In 1980, I fled from New Jersey to California. Attending college supplied the excuse I needed. I could have enrolled in an equally prestigious university closer to home, but the Golden State provided a three-thousand-mile buffer from my mother.
My mom did have many positive attributes. For example, she could be creative when attempting to control my sister, Cindy and me. She taught us the Who Can Be Quietest the Longest game. Although usually competitive, I quickly recognized this was a no win situation for me.
She cautioned us about the large green containers at the supermarket, “Until you girls turn five, I can put you in that bin and send you back to the Used Kids Store. Some parents do it for no reason at all, but I will only return you if you keep disobeying me.” When Cindy and I ignored orders or talked back, my mother would holler, “Don’t make me ship you off to the Used Kids Store.”
Sometimes when she seemed particularly close to the edge, I would warn my sister, “Knock it off! She’s going to throw us in the car and drive us to the Used Kids Store.” Other times, I would threaten Cindy, “If you touch my doll one more time, I’m going to tell Mom to drop you at the Used Kids Store.”
One day before shopping at Two Guys, I ran to the green bin. I stood tiptoe, pushed up the heavy rubber lid, and peered inside. I swung around and placed my hands on my hips, “There’s no kids! Just clothes.”
My mother smiled, “Those are donations for the used kids.” I still chuckle when I see similar bins with a sign seeking contributions for foster children.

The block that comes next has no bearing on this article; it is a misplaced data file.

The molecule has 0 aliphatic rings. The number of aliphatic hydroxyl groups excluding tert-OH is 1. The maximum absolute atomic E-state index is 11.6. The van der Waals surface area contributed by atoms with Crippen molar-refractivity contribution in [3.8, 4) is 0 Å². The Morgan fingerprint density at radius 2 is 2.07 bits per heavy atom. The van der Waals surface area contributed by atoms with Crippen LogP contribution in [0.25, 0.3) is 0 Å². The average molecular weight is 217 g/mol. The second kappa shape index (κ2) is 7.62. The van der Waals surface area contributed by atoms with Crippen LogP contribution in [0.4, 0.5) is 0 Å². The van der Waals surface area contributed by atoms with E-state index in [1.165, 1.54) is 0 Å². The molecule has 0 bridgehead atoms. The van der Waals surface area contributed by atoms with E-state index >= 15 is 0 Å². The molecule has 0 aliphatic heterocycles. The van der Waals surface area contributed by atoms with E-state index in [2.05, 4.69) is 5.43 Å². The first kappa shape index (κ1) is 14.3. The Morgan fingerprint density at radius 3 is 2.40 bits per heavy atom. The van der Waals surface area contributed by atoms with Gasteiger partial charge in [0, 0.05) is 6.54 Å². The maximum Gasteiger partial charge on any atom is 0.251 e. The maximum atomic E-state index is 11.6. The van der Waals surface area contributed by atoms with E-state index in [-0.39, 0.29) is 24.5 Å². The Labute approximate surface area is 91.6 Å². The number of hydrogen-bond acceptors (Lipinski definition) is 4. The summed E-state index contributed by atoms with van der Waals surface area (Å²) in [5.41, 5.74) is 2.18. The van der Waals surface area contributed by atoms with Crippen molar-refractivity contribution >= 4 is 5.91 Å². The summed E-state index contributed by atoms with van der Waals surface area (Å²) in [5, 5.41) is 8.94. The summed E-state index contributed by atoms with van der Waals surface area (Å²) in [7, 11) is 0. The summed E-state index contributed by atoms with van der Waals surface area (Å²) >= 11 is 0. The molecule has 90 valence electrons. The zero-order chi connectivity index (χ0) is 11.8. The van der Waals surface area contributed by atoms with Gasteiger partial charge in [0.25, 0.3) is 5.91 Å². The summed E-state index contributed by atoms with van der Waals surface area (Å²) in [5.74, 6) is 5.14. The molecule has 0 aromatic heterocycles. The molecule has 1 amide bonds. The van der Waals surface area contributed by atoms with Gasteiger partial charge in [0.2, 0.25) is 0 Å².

Although child psychologists might not recommend these techniques, they paled in comparison to her more frequent behavior modification methods. One day when I was thirteen, I returned home from school. As I closed the door, footsteps charged toward me. From the length of the stride, I knew Mom approached. I turned into the kitchen, planted my feet, and braced for impact. She slammed a book across the left side of my face. A metal clasp grazed my cheek and I realized she held my diary. A paralyzing tingle raced down my spine as my mind reviewed the contents.
“What is wrong with you? You stupid sleazy idiot!”
“Mom! What? What?”
“How could you let a boy touch your breasts?”
As her arm swung toward me again, I leaned backward and avoided the blow. Momentum pivoted her to my right. I squeezed past on the left. I bolted through the house and into my bedroom. She followed, screaming, “whore” and “slut.” Woozy from the panic coursing through my body, I staggered to the narrow gap between the twin beds. This trapped me but also limited her movements.
My chest heaved as I waited. She barreled around the corner, panting from a combination of fury and exertion. I tilted my head downward and covered my face with my arms. She slugged me on the shoulders with the diary a few more times.
“Mom! Mom! Knock it off. It was just a story.” After I said this four times, she calmed down. I straightened up, looked her in the eye, and repeated my lie. “It didn’t happen. I made it up.”
Her beet red visage began to return to its natural alabaster and her breathing slowed, “You should be more careful about what your write.”